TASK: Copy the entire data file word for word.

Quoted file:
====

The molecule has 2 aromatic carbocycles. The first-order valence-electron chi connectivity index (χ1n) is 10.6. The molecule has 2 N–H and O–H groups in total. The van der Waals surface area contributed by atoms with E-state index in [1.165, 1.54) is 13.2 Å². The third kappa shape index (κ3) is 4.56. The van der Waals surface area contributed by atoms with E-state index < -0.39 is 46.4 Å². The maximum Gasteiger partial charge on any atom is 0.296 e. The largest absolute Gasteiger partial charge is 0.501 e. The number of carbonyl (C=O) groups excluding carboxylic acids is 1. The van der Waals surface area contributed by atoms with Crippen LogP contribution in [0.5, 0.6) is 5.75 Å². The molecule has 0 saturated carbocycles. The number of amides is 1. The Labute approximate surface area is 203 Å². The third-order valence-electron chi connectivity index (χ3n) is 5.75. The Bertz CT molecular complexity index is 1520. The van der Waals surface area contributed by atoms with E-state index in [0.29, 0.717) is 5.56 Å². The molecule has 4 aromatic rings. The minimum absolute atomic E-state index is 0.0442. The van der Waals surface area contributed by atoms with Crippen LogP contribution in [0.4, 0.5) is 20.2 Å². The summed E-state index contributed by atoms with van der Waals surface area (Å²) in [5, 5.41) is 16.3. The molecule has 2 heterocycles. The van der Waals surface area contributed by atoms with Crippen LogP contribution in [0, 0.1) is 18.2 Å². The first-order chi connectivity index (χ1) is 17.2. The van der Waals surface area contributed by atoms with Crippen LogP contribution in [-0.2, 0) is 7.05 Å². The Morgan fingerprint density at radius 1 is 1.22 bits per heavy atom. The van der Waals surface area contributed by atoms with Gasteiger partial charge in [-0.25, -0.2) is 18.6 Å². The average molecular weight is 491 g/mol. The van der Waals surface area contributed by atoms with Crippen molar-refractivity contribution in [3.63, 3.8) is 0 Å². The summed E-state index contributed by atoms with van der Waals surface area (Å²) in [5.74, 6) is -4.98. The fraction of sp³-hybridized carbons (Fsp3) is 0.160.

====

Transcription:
The molecule has 2 aromatic carbocycles. The first-order valence-electron chi connectivity index (χ1n) is 10.6. The molecule has 2 N–H and O–H groups in total. The van der Waals surface area contributed by atoms with E-state index in [1.165, 1.54) is 13.2 Å². The third kappa shape index (κ3) is 4.56. The van der Waals surface area contributed by atoms with E-state index < -0.39 is 46.4 Å². The maximum Gasteiger partial charge on any atom is 0.296 e. The largest absolute Gasteiger partial charge is 0.501 e. The number of carbonyl (C=O) groups excluding carboxylic acids is 1. The van der Waals surface area contributed by atoms with Crippen LogP contribution in [0.5, 0.6) is 5.75 Å². The molecule has 0 saturated carbocycles. The number of amides is 1. The Labute approximate surface area is 203 Å². The third-order valence-electron chi connectivity index (χ3n) is 5.75. The Bertz CT molecular complexity index is 1520. The van der Waals surface area contributed by atoms with E-state index in [0.29, 0.717) is 5.56 Å². The molecule has 4 aromatic rings. The minimum absolute atomic E-state index is 0.0442. The van der Waals surface area contributed by atoms with Crippen LogP contribution in [0.4, 0.5) is 20.2 Å². The summed E-state index contributed by atoms with van der Waals surface area (Å²) in [5, 5.41) is 16.3. The molecule has 2 heterocycles. The van der Waals surface area contributed by atoms with Crippen LogP contribution in [0, 0.1) is 18.2 Å². The first-order chi connectivity index (χ1) is 17.2. The van der Waals surface area contributed by atoms with Crippen LogP contribution in [-0.2, 0) is 7.05 Å². The Morgan fingerprint density at radius 1 is 1.22 bits per heavy atom. The van der Waals surface area contributed by atoms with Gasteiger partial charge in [-0.25, -0.2) is 18.6 Å². The average molecular weight is 491 g/mol. The van der Waals surface area contributed by atoms with Crippen molar-refractivity contribution in [3.63, 3.8) is 0 Å². The summed E-state index contributed by atoms with van der Waals surface area (Å²) in [5.74, 6) is -4.98. The fraction of sp³-hybridized carbons (Fsp3) is 0.160.